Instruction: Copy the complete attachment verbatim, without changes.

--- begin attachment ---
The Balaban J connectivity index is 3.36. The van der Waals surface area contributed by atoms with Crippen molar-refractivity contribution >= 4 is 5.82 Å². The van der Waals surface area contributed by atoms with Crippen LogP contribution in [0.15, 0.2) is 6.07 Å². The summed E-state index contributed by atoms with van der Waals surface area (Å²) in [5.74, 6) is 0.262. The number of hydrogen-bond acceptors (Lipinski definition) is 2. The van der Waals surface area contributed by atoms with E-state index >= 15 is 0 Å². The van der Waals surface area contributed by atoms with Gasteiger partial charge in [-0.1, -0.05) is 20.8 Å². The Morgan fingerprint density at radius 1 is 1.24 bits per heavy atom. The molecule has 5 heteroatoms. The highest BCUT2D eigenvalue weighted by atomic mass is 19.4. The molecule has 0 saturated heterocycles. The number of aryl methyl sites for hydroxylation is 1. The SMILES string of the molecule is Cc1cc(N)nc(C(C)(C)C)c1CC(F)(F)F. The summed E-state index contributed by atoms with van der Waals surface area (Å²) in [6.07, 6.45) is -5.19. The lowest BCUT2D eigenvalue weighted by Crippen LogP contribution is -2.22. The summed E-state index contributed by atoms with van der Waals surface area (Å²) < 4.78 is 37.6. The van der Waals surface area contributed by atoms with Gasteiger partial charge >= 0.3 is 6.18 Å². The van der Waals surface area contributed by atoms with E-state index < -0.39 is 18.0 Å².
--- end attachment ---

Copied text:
The Balaban J connectivity index is 3.36. The van der Waals surface area contributed by atoms with Crippen molar-refractivity contribution >= 4 is 5.82 Å². The van der Waals surface area contributed by atoms with Crippen LogP contribution in [0.15, 0.2) is 6.07 Å². The summed E-state index contributed by atoms with van der Waals surface area (Å²) in [5.74, 6) is 0.262. The number of hydrogen-bond acceptors (Lipinski definition) is 2. The van der Waals surface area contributed by atoms with E-state index >= 15 is 0 Å². The van der Waals surface area contributed by atoms with Gasteiger partial charge in [-0.1, -0.05) is 20.8 Å². The Morgan fingerprint density at radius 1 is 1.24 bits per heavy atom. The molecule has 5 heteroatoms. The highest BCUT2D eigenvalue weighted by atomic mass is 19.4. The molecule has 0 saturated heterocycles. The number of aryl methyl sites for hydroxylation is 1. The SMILES string of the molecule is Cc1cc(N)nc(C(C)(C)C)c1CC(F)(F)F. The summed E-state index contributed by atoms with van der Waals surface area (Å²) in [6.07, 6.45) is -5.19. The lowest BCUT2D eigenvalue weighted by Crippen LogP contribution is -2.22. The summed E-state index contributed by atoms with van der Waals surface area (Å²) < 4.78 is 37.6. The van der Waals surface area contributed by atoms with Gasteiger partial charge >= 0.3 is 6.18 Å². The van der Waals surface area contributed by atoms with E-state index < -0.39 is 18.0 Å².